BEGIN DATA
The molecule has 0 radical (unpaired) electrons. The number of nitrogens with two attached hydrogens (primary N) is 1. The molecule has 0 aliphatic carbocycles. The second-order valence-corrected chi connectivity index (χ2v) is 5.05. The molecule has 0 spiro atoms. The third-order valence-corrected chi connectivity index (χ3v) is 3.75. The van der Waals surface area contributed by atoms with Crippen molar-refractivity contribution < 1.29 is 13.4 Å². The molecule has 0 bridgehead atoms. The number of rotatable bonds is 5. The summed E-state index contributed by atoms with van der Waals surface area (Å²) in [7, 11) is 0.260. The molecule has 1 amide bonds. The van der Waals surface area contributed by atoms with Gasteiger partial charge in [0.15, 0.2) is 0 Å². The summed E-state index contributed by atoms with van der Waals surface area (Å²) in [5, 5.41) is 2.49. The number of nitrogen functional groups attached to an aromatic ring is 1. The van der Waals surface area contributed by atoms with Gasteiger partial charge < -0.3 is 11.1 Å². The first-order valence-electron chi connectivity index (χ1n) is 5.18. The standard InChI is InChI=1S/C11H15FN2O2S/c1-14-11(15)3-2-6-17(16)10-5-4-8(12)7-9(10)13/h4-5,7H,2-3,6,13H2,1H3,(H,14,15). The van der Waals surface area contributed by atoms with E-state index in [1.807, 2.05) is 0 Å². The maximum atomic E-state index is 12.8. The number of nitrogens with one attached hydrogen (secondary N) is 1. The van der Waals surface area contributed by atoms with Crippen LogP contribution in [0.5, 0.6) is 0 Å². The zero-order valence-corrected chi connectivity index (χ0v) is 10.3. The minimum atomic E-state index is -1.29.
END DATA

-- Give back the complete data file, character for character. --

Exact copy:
The molecule has 0 radical (unpaired) electrons. The number of nitrogens with two attached hydrogens (primary N) is 1. The molecule has 0 aliphatic carbocycles. The second-order valence-corrected chi connectivity index (χ2v) is 5.05. The molecule has 0 spiro atoms. The third-order valence-corrected chi connectivity index (χ3v) is 3.75. The van der Waals surface area contributed by atoms with Crippen molar-refractivity contribution < 1.29 is 13.4 Å². The molecule has 0 bridgehead atoms. The number of rotatable bonds is 5. The summed E-state index contributed by atoms with van der Waals surface area (Å²) in [7, 11) is 0.260. The molecule has 1 amide bonds. The van der Waals surface area contributed by atoms with Gasteiger partial charge in [0.15, 0.2) is 0 Å². The summed E-state index contributed by atoms with van der Waals surface area (Å²) in [5, 5.41) is 2.49. The number of nitrogen functional groups attached to an aromatic ring is 1. The van der Waals surface area contributed by atoms with Gasteiger partial charge < -0.3 is 11.1 Å². The first-order valence-electron chi connectivity index (χ1n) is 5.18. The standard InChI is InChI=1S/C11H15FN2O2S/c1-14-11(15)3-2-6-17(16)10-5-4-8(12)7-9(10)13/h4-5,7H,2-3,6,13H2,1H3,(H,14,15). The van der Waals surface area contributed by atoms with E-state index in [1.807, 2.05) is 0 Å². The maximum atomic E-state index is 12.8. The number of nitrogens with one attached hydrogen (secondary N) is 1. The van der Waals surface area contributed by atoms with Crippen LogP contribution in [0.5, 0.6) is 0 Å². The zero-order valence-corrected chi connectivity index (χ0v) is 10.3. The minimum atomic E-state index is -1.29.